Stay tuned...

Author: jc
email:
Mon, Sep 10th, 2012 04:49:53 PM

RK just took a look at the prices realized for the auction. And guess what, the late, probable chemically washed mediocre Tekke engsi sold for 17,000 dollars plus buyers premium.

Does this prove the rug was a good one and RK was wrong?

Hell no, and anyone who thinks that is as dumb and stupidly gullible as the two bidders who kited the price.

RK is willing to bet our dollars against the donut holes we have often mentioned those two bidder know next to nothing about Turkmen rugs -- their purchase or the desire to purchase it proves this.

Eventually but probably sooner we will learn their identities and when we do we will be glad to post that information here.

Are we surprised at the result? Not really as rugDUMB rarely disproves the idea few of its participants know anything, especially about Turkmen and Anatolian Village rugs.

Author: jc
email:
Tue, Sep 4th, 2012 01:21:01 PM

Soon after posting comments about the unusual Tekke engsi we received an email from a reader who questioned our dismissal and wanted more proof it is, as we said, late and uninteresting.

To answer we offer some detail photo of a several related Tekke engsi, the first we believe generations older and able to demonstrate prototypical, if not archetypal, version of several of its design elements, as well as the unusual one.

Detail, early Tekke engsi showing one of the six hand tree icon in its upper elem; RK Collection

Here, as you can see, the hands are a very minor feature, the iconic tree as it should be the major.

The unusual overly animated hand and arm depiction, which overpowers the tree is, in our estimation, nothing but accretion.

Were there no other signs to support our estimation it would be a toss-up but others exist and demonstrate our example is the earlier and the unusual engsi the later.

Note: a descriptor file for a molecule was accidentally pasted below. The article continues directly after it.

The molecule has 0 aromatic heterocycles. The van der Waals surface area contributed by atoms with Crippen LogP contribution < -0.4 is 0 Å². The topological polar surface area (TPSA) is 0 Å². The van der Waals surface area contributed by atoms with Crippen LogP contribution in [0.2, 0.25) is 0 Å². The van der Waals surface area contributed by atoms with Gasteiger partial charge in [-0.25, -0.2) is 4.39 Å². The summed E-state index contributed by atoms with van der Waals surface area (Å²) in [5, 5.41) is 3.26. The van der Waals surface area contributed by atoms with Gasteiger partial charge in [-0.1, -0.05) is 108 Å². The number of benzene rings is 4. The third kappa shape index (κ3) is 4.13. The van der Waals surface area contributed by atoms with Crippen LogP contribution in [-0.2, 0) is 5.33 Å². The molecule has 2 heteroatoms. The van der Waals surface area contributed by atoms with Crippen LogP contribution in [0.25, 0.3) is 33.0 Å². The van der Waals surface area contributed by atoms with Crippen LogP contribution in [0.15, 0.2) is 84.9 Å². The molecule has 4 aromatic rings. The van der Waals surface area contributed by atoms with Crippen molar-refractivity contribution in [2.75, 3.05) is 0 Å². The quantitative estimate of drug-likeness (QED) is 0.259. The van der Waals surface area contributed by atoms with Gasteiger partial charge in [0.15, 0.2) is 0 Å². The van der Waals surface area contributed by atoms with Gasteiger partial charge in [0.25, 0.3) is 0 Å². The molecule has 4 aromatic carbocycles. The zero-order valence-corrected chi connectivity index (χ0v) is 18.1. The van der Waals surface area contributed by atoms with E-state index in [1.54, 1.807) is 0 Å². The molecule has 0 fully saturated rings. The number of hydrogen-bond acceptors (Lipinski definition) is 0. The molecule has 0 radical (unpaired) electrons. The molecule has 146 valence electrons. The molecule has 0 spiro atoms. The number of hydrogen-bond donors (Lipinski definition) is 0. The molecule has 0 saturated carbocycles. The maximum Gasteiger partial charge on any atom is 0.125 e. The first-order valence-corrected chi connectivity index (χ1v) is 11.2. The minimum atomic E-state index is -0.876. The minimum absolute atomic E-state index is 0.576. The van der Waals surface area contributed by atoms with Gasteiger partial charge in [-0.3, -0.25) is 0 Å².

Here is the complete right main border, compare it to that shown on the unusual engsi

Complete main border; early Tekke engsi; RK Collection

What is the first thing you notice?

Thats right, good, all of you who see thebox is missing are on the ball.

There is little doubt by the mid-18th century the freedom many groups of Turkmen in earlier times enjoyed started to close in on them, this societal, ie lifestyle, compression was transferred to their weaving iconography.

This is one of the factor that contributed to the loss of roundness, or height, in gol expression, it was both psychological, as well as the result of copying, that caused it.

RK has never heard anyone else forward this idea, it is one we have been thinking about for many years and today decide to make public. Remember where you heard it!

RK is not going to expound on it now but we will, you can be sure, return to visit it again, as the psychology of the weaver can be, unlike almost every other aspect of historic Turkmen weaving, gleaned from inspecting carefully and comparing methodically related, and even unrelated examples.